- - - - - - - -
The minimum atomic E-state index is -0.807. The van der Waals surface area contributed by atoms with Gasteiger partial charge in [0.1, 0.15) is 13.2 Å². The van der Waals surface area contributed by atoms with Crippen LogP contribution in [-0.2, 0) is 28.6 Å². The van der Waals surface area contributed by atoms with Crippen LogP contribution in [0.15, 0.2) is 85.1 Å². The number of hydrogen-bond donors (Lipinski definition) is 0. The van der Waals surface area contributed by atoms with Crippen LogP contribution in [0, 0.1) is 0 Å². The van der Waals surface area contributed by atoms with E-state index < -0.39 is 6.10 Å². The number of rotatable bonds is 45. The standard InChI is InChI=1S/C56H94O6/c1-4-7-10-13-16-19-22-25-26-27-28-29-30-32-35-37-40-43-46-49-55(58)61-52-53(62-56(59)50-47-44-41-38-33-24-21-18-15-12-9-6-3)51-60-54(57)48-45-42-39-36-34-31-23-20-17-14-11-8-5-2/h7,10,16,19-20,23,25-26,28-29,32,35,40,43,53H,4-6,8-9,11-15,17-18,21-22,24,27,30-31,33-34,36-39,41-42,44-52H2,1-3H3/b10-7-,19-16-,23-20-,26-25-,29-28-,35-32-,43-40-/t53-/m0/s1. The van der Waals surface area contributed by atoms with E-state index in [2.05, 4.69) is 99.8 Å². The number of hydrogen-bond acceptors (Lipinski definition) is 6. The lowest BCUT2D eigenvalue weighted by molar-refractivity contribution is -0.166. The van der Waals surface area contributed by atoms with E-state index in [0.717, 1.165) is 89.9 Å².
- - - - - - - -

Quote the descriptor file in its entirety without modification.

The minimum atomic E-state index is -0.807. The van der Waals surface area contributed by atoms with Gasteiger partial charge in [0.1, 0.15) is 13.2 Å². The van der Waals surface area contributed by atoms with Crippen LogP contribution in [-0.2, 0) is 28.6 Å². The van der Waals surface area contributed by atoms with Crippen LogP contribution in [0.15, 0.2) is 85.1 Å². The number of hydrogen-bond donors (Lipinski definition) is 0. The van der Waals surface area contributed by atoms with Crippen LogP contribution in [0, 0.1) is 0 Å². The van der Waals surface area contributed by atoms with E-state index < -0.39 is 6.10 Å². The number of rotatable bonds is 45. The standard InChI is InChI=1S/C56H94O6/c1-4-7-10-13-16-19-22-25-26-27-28-29-30-32-35-37-40-43-46-49-55(58)61-52-53(62-56(59)50-47-44-41-38-33-24-21-18-15-12-9-6-3)51-60-54(57)48-45-42-39-36-34-31-23-20-17-14-11-8-5-2/h7,10,16,19-20,23,25-26,28-29,32,35,40,43,53H,4-6,8-9,11-15,17-18,21-22,24,27,30-31,33-34,36-39,41-42,44-52H2,1-3H3/b10-7-,19-16-,23-20-,26-25-,29-28-,35-32-,43-40-/t53-/m0/s1. The van der Waals surface area contributed by atoms with E-state index in [2.05, 4.69) is 99.8 Å². The number of hydrogen-bond acceptors (Lipinski definition) is 6. The lowest BCUT2D eigenvalue weighted by molar-refractivity contribution is -0.166. The van der Waals surface area contributed by atoms with E-state index in [0.717, 1.165) is 89.9 Å².